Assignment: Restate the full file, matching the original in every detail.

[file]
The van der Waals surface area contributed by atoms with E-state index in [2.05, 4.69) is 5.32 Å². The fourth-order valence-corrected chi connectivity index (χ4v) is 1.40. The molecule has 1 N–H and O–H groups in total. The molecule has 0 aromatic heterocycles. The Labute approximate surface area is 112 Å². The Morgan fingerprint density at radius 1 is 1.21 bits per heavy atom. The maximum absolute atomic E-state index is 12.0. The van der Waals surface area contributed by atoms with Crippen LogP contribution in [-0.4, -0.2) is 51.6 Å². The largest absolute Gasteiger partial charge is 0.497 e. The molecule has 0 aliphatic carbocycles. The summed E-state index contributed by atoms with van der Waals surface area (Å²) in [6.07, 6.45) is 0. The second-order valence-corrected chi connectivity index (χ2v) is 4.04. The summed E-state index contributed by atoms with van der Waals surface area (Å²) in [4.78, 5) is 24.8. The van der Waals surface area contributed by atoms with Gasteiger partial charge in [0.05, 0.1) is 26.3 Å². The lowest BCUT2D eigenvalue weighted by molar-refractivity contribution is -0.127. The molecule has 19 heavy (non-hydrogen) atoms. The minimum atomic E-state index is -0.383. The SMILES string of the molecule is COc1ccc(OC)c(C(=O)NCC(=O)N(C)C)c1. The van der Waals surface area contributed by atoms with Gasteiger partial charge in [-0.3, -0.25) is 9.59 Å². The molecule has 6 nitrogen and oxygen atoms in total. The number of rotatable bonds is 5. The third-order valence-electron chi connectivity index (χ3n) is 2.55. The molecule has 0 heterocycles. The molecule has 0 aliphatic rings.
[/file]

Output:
The van der Waals surface area contributed by atoms with E-state index in [2.05, 4.69) is 5.32 Å². The fourth-order valence-corrected chi connectivity index (χ4v) is 1.40. The molecule has 1 N–H and O–H groups in total. The molecule has 0 aromatic heterocycles. The Labute approximate surface area is 112 Å². The Morgan fingerprint density at radius 1 is 1.21 bits per heavy atom. The maximum absolute atomic E-state index is 12.0. The van der Waals surface area contributed by atoms with Crippen LogP contribution in [-0.4, -0.2) is 51.6 Å². The largest absolute Gasteiger partial charge is 0.497 e. The molecule has 0 aliphatic carbocycles. The summed E-state index contributed by atoms with van der Waals surface area (Å²) in [6.07, 6.45) is 0. The second-order valence-corrected chi connectivity index (χ2v) is 4.04. The summed E-state index contributed by atoms with van der Waals surface area (Å²) in [4.78, 5) is 24.8. The van der Waals surface area contributed by atoms with Gasteiger partial charge in [0.05, 0.1) is 26.3 Å². The lowest BCUT2D eigenvalue weighted by molar-refractivity contribution is -0.127. The molecule has 19 heavy (non-hydrogen) atoms. The minimum atomic E-state index is -0.383. The SMILES string of the molecule is COc1ccc(OC)c(C(=O)NCC(=O)N(C)C)c1. The van der Waals surface area contributed by atoms with Gasteiger partial charge in [-0.3, -0.25) is 9.59 Å². The molecule has 6 nitrogen and oxygen atoms in total. The number of rotatable bonds is 5. The third-order valence-electron chi connectivity index (χ3n) is 2.55. The molecule has 0 heterocycles. The molecule has 0 aliphatic rings.